Learn how changing interest rates can affect mortgage payments and the total home purchase cost.
Mortgage interest rates can have a major impact on a borrower's monthly payment and overall costs. For those trying to sell a home, understanding how interest rates affect mortgages is essential.
Here’s a look at the various ways that mortgage interest rates can affect a borrower's financial situation and what you should know about the rising interest rates.
Mortgages, in short, are loans provided by a mortgage lender to a borrower to purchase a home. From there, the borrower is responsible for paying back the loan, plus interest, over a specific amount of time. The borrower will typically send payments to the lender each month to pay back their loan.
Monthly payment amounts are generally decided by the terms of the loan itself. This includes:
When you take out a mortgage loan, you’ll have to pay a certain amount of fees which is charged by a lender for the use of its money––otherwise known as the interest rate.
The interest rate is usually expressed as a percentage of the mortgage loan amount. This amount can vary and may be higher or lower, based on the borrower’s credit score. Interest is calculated as a percentage of the set loan amount, and is paid off (often on a monthly basis) during the life of the mortgage or home loan. When you do decide to take out a loan, you’ll have to agree on the interest amount before you’re able to borrow money from a lender.
Mortgages and interest rates are closely related, as they both have a major impact on how much a borrower pays each month and in total for their loan. Interest rates are fees charged by lenders for taking out a loan. They are calculated using a number of factors, including the borrower’s credit score and the type of loan.
There are two types of mortgages you should know: fixed rate and variable rate.
With both types of mortgages, higher interest rates mean more expensive monthly payments for borrowers.
To show how interest rates affect what a borrower pays, let's pretend a home costs $250,000 and has a 30-year fixed-rate mortgage. Below is the difference in monthly payments and total interest paid at 3% versus 7% interest rate:
At 3% interest rate:
At 7% interest rate:
As you can see, the difference of 4% in interest rate can result in a significant increase in monthly payments as well as total interest paid over the life of the mortgage.
So, how will interest rates affect the housing market? Interest rates have been hovering around 7%, leading home sales to decline for 12 consecutive months, according to The National Association of Realtors. So, homebuyers should carefully consider the interest rate when choosing a mortgage loan, because can greatly impact their home-buying options as well as the total cost of homeownership.
Inflation also plays a role when it comes to understanding how interest rates impact mortgages. As prices of goods and services rise, so do the costs of borrowing money. When the cost of living goes up, the Federal Reserve will usually increase the interest rates to combat this. The goal is for higher interest rates to encourage people to save their money. This means that any consumer loan – including a mortgage loan – will also be subject to higher interest rates.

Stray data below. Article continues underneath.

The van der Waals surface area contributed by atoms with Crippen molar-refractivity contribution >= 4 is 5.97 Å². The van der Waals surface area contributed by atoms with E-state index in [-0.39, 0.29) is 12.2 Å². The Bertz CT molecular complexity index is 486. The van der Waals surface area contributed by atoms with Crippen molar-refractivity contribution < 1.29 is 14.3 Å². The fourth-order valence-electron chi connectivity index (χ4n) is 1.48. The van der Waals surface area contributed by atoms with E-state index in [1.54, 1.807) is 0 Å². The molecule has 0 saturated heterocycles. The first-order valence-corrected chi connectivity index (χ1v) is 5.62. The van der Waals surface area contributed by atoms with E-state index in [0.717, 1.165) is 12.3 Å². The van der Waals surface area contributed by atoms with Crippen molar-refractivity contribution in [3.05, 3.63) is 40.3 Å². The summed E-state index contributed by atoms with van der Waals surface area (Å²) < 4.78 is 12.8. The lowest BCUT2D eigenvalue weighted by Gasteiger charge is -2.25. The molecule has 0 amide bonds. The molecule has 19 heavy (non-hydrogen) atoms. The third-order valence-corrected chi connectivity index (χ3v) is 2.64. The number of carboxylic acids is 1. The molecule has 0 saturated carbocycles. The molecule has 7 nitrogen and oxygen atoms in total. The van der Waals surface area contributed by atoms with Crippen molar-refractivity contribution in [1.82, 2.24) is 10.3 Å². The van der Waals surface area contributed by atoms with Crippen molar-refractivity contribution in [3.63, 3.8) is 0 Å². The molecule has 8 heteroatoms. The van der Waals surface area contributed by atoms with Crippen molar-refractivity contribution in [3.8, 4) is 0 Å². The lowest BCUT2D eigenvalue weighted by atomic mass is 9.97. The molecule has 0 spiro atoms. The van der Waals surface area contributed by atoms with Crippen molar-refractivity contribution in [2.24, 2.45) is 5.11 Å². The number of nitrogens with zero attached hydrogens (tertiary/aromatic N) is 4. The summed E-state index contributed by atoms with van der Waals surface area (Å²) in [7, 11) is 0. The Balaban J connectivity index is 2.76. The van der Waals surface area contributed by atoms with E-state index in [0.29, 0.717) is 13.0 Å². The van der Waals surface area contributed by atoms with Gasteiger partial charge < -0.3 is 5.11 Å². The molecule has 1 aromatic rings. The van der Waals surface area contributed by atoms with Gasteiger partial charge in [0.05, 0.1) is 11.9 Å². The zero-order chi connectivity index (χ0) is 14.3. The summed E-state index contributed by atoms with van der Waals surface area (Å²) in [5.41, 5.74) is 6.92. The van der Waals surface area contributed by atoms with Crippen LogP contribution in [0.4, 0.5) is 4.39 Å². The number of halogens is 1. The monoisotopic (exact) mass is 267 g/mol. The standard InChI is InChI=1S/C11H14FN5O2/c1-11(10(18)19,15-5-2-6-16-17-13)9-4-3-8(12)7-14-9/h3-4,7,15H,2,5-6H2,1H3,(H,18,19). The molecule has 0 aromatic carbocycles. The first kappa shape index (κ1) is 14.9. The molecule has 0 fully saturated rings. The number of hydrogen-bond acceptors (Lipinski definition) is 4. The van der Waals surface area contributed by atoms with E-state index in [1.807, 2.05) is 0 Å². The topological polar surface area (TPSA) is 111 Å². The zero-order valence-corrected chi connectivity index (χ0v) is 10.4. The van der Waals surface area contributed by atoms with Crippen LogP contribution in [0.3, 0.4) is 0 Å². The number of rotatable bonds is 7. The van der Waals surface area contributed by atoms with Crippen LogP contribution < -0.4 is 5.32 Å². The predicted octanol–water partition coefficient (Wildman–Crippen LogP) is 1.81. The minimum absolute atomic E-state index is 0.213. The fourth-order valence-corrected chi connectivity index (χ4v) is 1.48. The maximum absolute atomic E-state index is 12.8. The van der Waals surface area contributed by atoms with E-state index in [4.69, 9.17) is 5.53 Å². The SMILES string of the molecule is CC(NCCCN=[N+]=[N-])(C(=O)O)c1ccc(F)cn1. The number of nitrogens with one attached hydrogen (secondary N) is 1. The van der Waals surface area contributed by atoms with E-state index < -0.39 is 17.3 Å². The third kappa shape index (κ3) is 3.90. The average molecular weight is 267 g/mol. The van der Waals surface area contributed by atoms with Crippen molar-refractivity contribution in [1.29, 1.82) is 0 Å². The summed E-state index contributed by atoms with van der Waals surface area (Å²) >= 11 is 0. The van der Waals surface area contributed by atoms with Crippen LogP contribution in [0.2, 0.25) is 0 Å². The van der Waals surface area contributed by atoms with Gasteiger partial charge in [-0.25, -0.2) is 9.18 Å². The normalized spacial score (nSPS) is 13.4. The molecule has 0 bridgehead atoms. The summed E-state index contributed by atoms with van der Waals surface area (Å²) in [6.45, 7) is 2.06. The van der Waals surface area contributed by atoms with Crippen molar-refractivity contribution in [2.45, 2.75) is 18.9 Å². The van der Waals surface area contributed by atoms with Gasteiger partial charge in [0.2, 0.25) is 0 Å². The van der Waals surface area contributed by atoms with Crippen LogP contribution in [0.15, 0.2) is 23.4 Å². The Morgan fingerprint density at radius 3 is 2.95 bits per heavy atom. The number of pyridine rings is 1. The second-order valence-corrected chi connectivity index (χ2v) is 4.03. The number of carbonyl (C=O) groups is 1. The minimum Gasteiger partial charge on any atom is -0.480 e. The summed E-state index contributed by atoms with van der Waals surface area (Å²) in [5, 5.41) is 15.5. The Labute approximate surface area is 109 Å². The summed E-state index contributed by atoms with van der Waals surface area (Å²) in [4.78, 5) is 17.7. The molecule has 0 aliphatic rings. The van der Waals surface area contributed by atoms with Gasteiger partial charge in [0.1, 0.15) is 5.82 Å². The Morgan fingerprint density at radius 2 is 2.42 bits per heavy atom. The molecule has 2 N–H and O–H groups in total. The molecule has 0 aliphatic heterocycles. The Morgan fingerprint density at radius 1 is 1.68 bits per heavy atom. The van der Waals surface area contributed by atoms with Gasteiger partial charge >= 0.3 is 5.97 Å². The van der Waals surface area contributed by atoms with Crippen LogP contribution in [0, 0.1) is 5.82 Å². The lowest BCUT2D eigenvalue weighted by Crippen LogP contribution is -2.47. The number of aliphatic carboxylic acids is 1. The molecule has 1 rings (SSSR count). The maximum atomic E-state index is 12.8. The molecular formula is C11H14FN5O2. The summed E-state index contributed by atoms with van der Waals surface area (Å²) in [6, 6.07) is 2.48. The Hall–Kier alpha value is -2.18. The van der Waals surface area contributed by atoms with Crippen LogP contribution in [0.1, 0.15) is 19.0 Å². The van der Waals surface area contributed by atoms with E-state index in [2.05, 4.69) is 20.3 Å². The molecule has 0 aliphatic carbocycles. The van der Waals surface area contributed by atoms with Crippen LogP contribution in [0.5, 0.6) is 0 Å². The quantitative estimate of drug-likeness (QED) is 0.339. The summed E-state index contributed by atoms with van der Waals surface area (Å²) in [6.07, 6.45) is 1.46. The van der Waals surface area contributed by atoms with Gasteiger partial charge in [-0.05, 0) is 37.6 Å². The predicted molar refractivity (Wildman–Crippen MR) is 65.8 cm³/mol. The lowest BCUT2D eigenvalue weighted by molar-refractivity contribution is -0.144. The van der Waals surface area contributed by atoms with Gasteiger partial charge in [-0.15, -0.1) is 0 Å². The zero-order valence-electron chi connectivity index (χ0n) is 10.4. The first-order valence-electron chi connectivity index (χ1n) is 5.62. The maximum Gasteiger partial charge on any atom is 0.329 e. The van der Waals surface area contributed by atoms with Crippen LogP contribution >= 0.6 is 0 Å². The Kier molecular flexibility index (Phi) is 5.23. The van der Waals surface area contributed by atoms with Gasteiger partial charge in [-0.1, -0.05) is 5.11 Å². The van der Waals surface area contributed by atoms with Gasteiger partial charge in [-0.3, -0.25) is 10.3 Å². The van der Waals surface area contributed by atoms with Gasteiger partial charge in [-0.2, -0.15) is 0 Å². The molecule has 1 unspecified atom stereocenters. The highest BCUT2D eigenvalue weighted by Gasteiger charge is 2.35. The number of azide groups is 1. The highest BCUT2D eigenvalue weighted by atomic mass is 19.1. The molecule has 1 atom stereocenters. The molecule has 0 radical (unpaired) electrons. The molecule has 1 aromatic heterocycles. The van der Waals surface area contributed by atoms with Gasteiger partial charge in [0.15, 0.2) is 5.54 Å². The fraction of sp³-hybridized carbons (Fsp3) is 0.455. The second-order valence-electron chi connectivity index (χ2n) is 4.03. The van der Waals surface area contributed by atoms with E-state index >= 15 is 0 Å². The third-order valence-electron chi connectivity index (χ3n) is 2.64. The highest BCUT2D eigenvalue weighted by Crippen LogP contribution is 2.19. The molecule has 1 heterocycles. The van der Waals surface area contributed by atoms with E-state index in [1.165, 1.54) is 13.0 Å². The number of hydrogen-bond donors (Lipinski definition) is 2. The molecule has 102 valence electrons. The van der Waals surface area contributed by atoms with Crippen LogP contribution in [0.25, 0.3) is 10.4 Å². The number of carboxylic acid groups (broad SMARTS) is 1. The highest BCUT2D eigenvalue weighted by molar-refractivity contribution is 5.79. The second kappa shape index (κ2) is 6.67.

When the Federal Reserve raises interest rates, it’s known as an “interest rate hike” or a “central bank rate increase.” As interest rates climb, the monthly payments on loans become pricier, and the total cost of borrowing money increases. For potential homebuyers, this could mean the difference between an affordable monthly payment and one that makes them rethink the transaction altogether. Paying close attention to current reports from the central bank is crucial, since changes to interest rates can drastically impact a borrower’s ability to obtain a mortgage loan.
Rising interest rates can affect both buyers and sellers in the market. For buyers, higher interest rates mean a higher monthly mortgage payment and less money available to be able to buy a home. When interest rates are higher, borrowers must take out larger loans to afford the same home.
This means that buyers allocate more money (often beyond budget) in order to pay the higher monthly payment for the loan. Additionally, since lenders usually consider the interest when setting loan limits, borrowers may find that they only qualify for a smaller loan which means that they aren’t able to afford more expensive homes.
For sellers, higher interest rates can also have a significant effect. When the rates go up, buyers may rethink buying or may not be as willing to pay as much for a home. In turn, home prices could go down as buyers are not able to get as much loan money and are less likely to take out larger loans. This may force sellers to accept lower offers if buyers cannot afford the full price of the home due to the higher rate.
To navigate the uncertain market, homebuyers should look for loans with lower interest rate options and make sure that they are budgeting correctly for the extra monthly mortgage payment that comes with a higher rate.
Likewise, sellers should be prepared to negotiate on the home price and adjust their expectations in light of current market conditions. This could mean providing additional incentives to encourage potential buyers, like flexible timelines and a few home improvements.
So, if you’re trying to sell your home but are intimidated by the current housing market and rising interest rates, a sale-leaseback may be an attractive option for you. This process involves selling your home to a company like Truehold and then leasing it back as a renter.
Through a sale-leaseback, you are able to unlock your equity while remaining in the home you love. If you’re interested in exploring this option, get in touch with one of our advisors.
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